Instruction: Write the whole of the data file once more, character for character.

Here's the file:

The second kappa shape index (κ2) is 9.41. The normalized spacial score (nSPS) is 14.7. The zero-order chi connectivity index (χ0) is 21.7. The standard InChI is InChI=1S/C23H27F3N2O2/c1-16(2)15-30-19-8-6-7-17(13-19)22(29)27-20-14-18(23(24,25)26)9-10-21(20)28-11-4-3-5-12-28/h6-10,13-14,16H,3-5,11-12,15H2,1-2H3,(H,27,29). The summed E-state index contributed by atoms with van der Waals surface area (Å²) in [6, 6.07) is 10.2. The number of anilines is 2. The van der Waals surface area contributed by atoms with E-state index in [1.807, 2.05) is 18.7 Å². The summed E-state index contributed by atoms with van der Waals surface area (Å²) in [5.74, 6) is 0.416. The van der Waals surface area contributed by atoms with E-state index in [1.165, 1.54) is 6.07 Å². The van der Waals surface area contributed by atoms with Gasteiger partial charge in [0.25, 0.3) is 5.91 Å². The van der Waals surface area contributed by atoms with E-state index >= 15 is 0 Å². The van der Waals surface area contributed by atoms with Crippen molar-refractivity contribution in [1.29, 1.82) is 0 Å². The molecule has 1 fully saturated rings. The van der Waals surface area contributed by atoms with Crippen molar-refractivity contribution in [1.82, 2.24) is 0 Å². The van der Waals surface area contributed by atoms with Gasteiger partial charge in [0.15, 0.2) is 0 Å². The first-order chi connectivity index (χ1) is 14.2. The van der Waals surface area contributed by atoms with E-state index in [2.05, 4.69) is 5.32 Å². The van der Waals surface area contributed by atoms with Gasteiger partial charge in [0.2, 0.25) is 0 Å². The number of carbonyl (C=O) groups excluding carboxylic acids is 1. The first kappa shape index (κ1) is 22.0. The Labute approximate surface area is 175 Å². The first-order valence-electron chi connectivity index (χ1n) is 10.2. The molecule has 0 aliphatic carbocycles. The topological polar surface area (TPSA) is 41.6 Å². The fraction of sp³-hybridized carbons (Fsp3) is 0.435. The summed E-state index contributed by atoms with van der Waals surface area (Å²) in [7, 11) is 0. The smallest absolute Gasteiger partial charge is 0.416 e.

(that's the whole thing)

The second kappa shape index (κ2) is 9.41. The normalized spacial score (nSPS) is 14.7. The zero-order chi connectivity index (χ0) is 21.7. The standard InChI is InChI=1S/C23H27F3N2O2/c1-16(2)15-30-19-8-6-7-17(13-19)22(29)27-20-14-18(23(24,25)26)9-10-21(20)28-11-4-3-5-12-28/h6-10,13-14,16H,3-5,11-12,15H2,1-2H3,(H,27,29). The summed E-state index contributed by atoms with van der Waals surface area (Å²) in [6, 6.07) is 10.2. The number of anilines is 2. The van der Waals surface area contributed by atoms with E-state index in [1.807, 2.05) is 18.7 Å². The summed E-state index contributed by atoms with van der Waals surface area (Å²) in [5.74, 6) is 0.416. The van der Waals surface area contributed by atoms with E-state index in [1.165, 1.54) is 6.07 Å². The van der Waals surface area contributed by atoms with Gasteiger partial charge in [0.25, 0.3) is 5.91 Å². The van der Waals surface area contributed by atoms with E-state index >= 15 is 0 Å². The van der Waals surface area contributed by atoms with Crippen molar-refractivity contribution in [1.29, 1.82) is 0 Å². The molecule has 1 fully saturated rings. The van der Waals surface area contributed by atoms with Crippen molar-refractivity contribution in [1.82, 2.24) is 0 Å². The van der Waals surface area contributed by atoms with Gasteiger partial charge in [0.15, 0.2) is 0 Å². The first-order chi connectivity index (χ1) is 14.2. The van der Waals surface area contributed by atoms with E-state index in [2.05, 4.69) is 5.32 Å². The van der Waals surface area contributed by atoms with Gasteiger partial charge in [0.2, 0.25) is 0 Å². The number of carbonyl (C=O) groups excluding carboxylic acids is 1. The first kappa shape index (κ1) is 22.0. The Labute approximate surface area is 175 Å². The first-order valence-electron chi connectivity index (χ1n) is 10.2. The molecule has 0 aliphatic carbocycles. The topological polar surface area (TPSA) is 41.6 Å². The fraction of sp³-hybridized carbons (Fsp3) is 0.435. The summed E-state index contributed by atoms with van der Waals surface area (Å²) in [7, 11) is 0. The smallest absolute Gasteiger partial charge is 0.416 e.